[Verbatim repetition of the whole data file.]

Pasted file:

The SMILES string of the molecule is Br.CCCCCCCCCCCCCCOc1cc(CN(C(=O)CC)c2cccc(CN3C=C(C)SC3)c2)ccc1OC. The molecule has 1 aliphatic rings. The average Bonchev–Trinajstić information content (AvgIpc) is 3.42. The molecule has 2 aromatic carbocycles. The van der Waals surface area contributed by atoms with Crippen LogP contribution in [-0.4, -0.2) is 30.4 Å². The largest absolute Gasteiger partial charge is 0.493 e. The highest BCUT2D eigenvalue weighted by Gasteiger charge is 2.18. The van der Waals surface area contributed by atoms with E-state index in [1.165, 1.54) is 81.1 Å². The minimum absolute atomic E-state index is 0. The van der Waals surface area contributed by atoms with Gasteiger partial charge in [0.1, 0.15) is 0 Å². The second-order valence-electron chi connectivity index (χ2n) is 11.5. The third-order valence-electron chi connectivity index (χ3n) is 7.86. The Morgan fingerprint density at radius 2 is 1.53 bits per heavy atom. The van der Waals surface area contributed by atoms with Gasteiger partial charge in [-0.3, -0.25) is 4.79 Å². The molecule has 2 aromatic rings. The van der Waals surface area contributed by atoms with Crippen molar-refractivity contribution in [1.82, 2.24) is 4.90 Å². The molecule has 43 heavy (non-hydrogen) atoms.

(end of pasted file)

The SMILES string of the molecule is Br.CCCCCCCCCCCCCCOc1cc(CN(C(=O)CC)c2cccc(CN3C=C(C)SC3)c2)ccc1OC. The molecule has 1 aliphatic rings. The average Bonchev–Trinajstić information content (AvgIpc) is 3.42. The molecule has 2 aromatic carbocycles. The van der Waals surface area contributed by atoms with Crippen LogP contribution in [-0.4, -0.2) is 30.4 Å². The largest absolute Gasteiger partial charge is 0.493 e. The highest BCUT2D eigenvalue weighted by Gasteiger charge is 2.18. The van der Waals surface area contributed by atoms with E-state index in [1.165, 1.54) is 81.1 Å². The minimum absolute atomic E-state index is 0. The van der Waals surface area contributed by atoms with Gasteiger partial charge in [0.1, 0.15) is 0 Å². The second-order valence-electron chi connectivity index (χ2n) is 11.5. The third-order valence-electron chi connectivity index (χ3n) is 7.86. The Morgan fingerprint density at radius 2 is 1.53 bits per heavy atom. The van der Waals surface area contributed by atoms with Gasteiger partial charge in [-0.3, -0.25) is 4.79 Å². The molecule has 2 aromatic rings. The van der Waals surface area contributed by atoms with Crippen molar-refractivity contribution in [1.82, 2.24) is 4.90 Å². The molecule has 43 heavy (non-hydrogen) atoms.